Friday, February 4, 2011


Well, Rollie almost made it to his fourth birthday before his first trip to the ER.

I guess it was likely to happen at some point. Kids hurt themselves all the time. Jumping off of moving swings, double-bouncing on trampolines, bicycle crashes, unfortunate Wet Banana mishaps. I'm kind of surprised the nation's ER's aren't clogged with kids who have just tried a neat trick with a homemade catapult involving a tree branch and their little sister.

Or who, like Rollie, stood up in a bathtub despite their mother's constant chirpings that doing so will result in them slipping and splitting their chins open like so many lobster tails. Mommy is always right.

Every guy I think I've ever known has a scar on his chin. What is up with that? Guys are always smacking themselves on the chin. Every grown man I know is unable to grow facial hair on a small line on their chin due to a childhood scar. Why is the male species so careless with such an important part of its face? The chin is always described in romance novels--one of the first things you hear about is a man's chiseled chin or a cleft in his chin or a chin that could cut through the strings of the bodice that could scarcely contain her heaving bosom. Yet men everywhere are engaged in such chin-desecrating practices as diving face-first into coffee tables, standing too close to friends wielding baseball bats, or trying to break up two people fighting over the last can of vienna sausages at the local Piggly Wiggly.

Luckily Jeff stepped through the bathroom door just as I sat there, holding a washcloth to Rollie's chin, wondering how I was going to get it together enough to assess the damage, dress everyone and bundle them off to the nearest hospital. Jeff stayed home with Elsa and Rollie and I piled into the car to make the journey northward. Rollie requested he bring a few items to keep him company, and of course I would have allowed he bring pretty much anything his little heart desired, even if that meant dragging in the life-sized cardboard cut-out of Donald Sutherland we keep hidden beneath our bed to ward off vampires.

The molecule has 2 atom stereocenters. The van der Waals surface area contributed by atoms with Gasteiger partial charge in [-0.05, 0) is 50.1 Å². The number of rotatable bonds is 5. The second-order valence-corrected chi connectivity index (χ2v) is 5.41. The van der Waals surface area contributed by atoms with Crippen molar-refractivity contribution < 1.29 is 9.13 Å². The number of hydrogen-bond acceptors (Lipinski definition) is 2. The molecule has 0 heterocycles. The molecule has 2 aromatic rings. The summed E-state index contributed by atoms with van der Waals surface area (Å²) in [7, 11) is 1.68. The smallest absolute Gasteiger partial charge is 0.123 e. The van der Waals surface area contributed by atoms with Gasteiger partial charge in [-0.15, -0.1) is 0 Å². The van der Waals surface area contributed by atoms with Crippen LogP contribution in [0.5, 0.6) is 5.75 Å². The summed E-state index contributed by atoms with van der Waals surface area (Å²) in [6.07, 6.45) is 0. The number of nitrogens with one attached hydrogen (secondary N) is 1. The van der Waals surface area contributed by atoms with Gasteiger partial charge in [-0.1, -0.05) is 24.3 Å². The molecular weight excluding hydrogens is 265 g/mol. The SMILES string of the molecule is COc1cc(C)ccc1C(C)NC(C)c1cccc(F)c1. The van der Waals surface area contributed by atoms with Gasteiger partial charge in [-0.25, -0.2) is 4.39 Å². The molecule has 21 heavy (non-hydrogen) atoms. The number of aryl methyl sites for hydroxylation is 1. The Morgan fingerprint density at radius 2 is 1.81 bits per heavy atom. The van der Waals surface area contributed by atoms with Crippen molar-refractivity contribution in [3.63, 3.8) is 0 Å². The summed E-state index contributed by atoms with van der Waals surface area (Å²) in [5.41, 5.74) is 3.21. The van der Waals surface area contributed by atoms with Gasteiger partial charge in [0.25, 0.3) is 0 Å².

Instead, I buckled Rollie into the car with a cup of chocolate milk, a plastic pirate hook, a plastic sword, a Lightning McQueen car, and Jeff's iPad. And we were off.

Emergency Rooms are scary places. And this is coming from a thirty-something-year-old woman. I can't imagine how scary it must have been to poor Rollie, huddled behind me at the checkout counter, giant band-aide affixed to his chin as people shuffled by in hospital masks and bags under their eyes, or lay down across the wooden chairs, in various stages of consciousness and pain. It made me incredibly grateful that this was not a place I've ever had to go with my children. 

While I signed us in, a woman sat not ten feet away from us in a wheelchair, apparently going into full-on, stage-five labor. Her shrieks echoed off the disinfected tile, sending Rollie into a leg-clinging, eye-watering panic I haven't seen since his first day of preschool. I tried to reassure him that the lady would be okay as I desperately tried to remember his social security number. (I felt like telling the lady that labor was the easy's the next twenty years of her life that will make her want to scream like that).

I led Rollie over to a nice, relatively non-upsetting corner of the waiting room, where we spent the next 45 minutes eating Rasinettes and racing each other in our marble maze app--Rollie on my phone and I on the iPad (side note: he kicked my butt. I'm starting to worry that ten years from now I'm gonna be one of those parents who begs her children to show her what this crazy, newfangled internet is all about).

Then the nurse called Rollie back to check his vitals. It brought on some comic relief, since the male nurse sounded straight of the set of Fargo:

Nurse: How ya doin', little buddy?
Rollie: .....
Me: Rollie, say hi.
Rollie: hi.
Nurse: Well, let's have a look atcha, alrighty?
Rollie: .....